Yu Darvish will try to treat opener as any other game
The poker term “all-in” was used a number of times during the off-season and spring training to describe the Texas Rangers’ roster construction for the 2017 season.
Six players expected to make significant contributions — five of them former All-Stars and the other a former first-round draft pick — can become free agents after the season.
The upper levels of the minor leagues have been ravaged by trades the past two seasons to the point that there are no impact prospects ready to burst into the top of the rotation and only one impact position player on the cusp.
The “all-in” term doesn’t sit well within the clubhouse and the front office, nor does the notion that the Rangers’ window to win a World Series will be closed after this season.
All believe that any suggestion that the sun is setting on their championship chances implies that the Rangers are attempting to win the Fall Classic only this season, won’t attempt to retain any of the potential free agents, and will go into a rebuilding mode in 2018.
But the Rangers’ recent run of success — five playoff appearances in the past seven seasons — shows that the front office attempts to keep the window open each season by constructing a winner regardless of losses to free agency.
“I think every year is a window,” general manager Jon Daniels said. “Some years you have more work to do than others. Some off-seasons you have more work to do than others. Some seasons the complexion of the team changes more than others.
“But if we do our jobs well — the front office, the scouts, the coaches — I don’t view it as anything ending or closing or anything like that.”
Here’s who the Rangers will see hit free agency after the season if contract extensions aren’t reached:
Yu Darvish and Jonathan Lucroy, the Rangers’ starting Opening Day battery Monday against the Cleveland Indians, are the top two players. First baseman Mike Napoli, center fielder Carlos Gomez and right-handers Andrew Cashner and Tyson Ross are also in line to hit the open market.
5 Playoff appearances in the past seven seasons for the Rangers, including two American League pennants
It seems unlikely that the Rangers wouldn’t re-sign at least one of them, but it seems unlikely that the Rangers would re-sign all of them. Darvish and Lucroy might be too expensive, either on their own or together, for the Rangers to retain after they failed to extend either All-Star during spring training.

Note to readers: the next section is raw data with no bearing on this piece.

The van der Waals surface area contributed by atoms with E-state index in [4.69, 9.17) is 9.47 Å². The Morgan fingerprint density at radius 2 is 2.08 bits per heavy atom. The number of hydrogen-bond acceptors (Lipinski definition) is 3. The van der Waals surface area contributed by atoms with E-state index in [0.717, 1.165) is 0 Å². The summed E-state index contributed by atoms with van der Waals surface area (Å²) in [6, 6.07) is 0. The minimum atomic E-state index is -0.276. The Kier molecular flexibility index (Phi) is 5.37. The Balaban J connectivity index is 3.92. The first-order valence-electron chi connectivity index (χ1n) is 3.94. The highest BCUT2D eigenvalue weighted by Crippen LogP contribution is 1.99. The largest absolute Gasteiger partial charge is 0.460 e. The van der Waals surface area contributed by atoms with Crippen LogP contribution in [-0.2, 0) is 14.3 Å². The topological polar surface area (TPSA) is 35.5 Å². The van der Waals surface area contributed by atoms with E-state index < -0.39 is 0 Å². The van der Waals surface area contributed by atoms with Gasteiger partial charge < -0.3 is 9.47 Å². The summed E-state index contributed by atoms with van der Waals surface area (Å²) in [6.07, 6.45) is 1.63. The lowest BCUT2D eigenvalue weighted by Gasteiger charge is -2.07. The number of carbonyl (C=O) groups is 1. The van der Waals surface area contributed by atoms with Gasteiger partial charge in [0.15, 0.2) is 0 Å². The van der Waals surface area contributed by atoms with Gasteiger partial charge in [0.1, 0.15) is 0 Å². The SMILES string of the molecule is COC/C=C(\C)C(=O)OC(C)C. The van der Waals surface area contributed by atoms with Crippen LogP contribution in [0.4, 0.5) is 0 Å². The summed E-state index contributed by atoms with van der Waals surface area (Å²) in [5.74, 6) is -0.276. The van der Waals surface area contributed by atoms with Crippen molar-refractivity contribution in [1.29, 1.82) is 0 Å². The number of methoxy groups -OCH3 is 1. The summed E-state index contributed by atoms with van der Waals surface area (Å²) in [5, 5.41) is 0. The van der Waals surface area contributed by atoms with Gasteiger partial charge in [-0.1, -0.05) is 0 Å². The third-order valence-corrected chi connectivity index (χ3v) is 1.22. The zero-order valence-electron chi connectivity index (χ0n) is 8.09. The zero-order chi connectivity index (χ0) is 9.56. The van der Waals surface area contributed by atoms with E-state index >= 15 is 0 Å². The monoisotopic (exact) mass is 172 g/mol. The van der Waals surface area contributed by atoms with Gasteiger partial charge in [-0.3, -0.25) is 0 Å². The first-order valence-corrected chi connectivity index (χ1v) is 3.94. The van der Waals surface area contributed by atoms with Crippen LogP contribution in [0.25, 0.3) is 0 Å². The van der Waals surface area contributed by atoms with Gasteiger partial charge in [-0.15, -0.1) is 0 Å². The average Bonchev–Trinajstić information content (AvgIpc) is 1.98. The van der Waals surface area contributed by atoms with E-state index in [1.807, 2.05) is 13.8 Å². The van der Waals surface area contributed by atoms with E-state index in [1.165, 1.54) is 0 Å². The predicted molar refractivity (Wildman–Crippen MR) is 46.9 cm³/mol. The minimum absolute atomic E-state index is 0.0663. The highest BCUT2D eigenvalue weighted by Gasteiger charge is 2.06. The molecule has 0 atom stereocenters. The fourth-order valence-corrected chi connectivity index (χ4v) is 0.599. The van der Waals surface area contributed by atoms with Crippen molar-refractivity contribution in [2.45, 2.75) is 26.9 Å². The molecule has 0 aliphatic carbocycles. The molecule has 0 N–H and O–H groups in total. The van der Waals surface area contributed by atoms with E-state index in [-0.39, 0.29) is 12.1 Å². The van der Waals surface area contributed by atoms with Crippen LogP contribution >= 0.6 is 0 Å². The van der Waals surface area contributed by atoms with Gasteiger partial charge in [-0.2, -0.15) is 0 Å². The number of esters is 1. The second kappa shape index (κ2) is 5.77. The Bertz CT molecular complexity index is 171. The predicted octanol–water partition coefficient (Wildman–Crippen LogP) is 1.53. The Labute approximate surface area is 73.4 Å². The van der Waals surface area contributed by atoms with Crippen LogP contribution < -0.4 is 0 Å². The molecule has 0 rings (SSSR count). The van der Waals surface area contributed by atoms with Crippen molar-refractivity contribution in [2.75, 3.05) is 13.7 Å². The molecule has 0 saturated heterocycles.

Hence, the “all-in” description.
“I think every year is a year that we go out to win,” the left-handed Hamels said. “That term doesn’t really sit well with me, just because every year I prepare to win no matter what and at all costs.”
Shin-Soo Choo, who is signed through 2020, said that this season feels like any other and that the thought of having to win in 2017 might create some undo pressure.
“I think that’s too much for me and too much for the players, ‘We have to win this year,’ ” the right fielder/designated hitter said. “I don’t think it seems like this year is a big year. They’ll figure something out next year.”
I think every year is a window. ... But if we do our jobs well — the front office, the scouts, the coaches — I don’t view it as anything ending or closing or anything like that.
Rangers GM Jon Daniels
Hamels has been around long enough to see teams either let the great ones fade away, get away or be traded away. He was traded to the Rangers in 2015 from the Philadelphia Phillies, who had already seen Cy Young winners Roy Halladay and Cliff Lee either retire or be forced to the sidelines because of injuries. Second baseman Chase Utley was traded only three weeks after Hamels was dealt.
Prospects have taken all of their places. That’s the way baseball go these days.
“It’s getting more and more frequent as I’ve been playing,” Hamels said. “The young guys are getting locked up a lot quicker, and the older guys aren’t getting locked up. That’s just the nature of it.”
The Rangers, though, have been to the postseason in six of the past eight seasons. One of the two misses saw them playing a tie-breaking game No. 163 for the second wild-card spot.
During that stretch, they have lost significant contributors to free agency (Josh Hamilton, Nelson Cruz, Lee, C.J. Wilson, Ian Desmond, Mitch Moreland, Carlos Beltran), to trade (Michael Young, Ian Kinsler, Chris Davis) or to injury (Matt Harrison, Prince Fielder).
That’s half the reason I wanted to come here, because they’re a winning organization.
Rangers pitcher Cole Hamels
But they have signed significant contributors via free agency (Adrian Beltre, Darvish, Joe Nathan, Choo, Napoli, Matt Bush, Desmond, Gomez), via trade (Hamels, Lucroy, Beltran, Napoli, Sam Dyson, Jake Diekman) or via development (Rougned Odor, Martin Perez, Jurickson Profar, Nomar Mazara).
That’s also the way baseball go these days, and the Rangers have been among the best at finding a way to survive. So, according to players and executives, the window to win won’t close even if the Rangers lose six key contributors after this season.
“They’ve done a phenomenal job,” Hamels said. “That’s half the reason I wanted to come here, because they’re a winning organization. They’ve got a great way to develop and they’ve always found tremendous talent and been able to put a guy here and there to help mesh the team. I knew they were always going to be competitive.”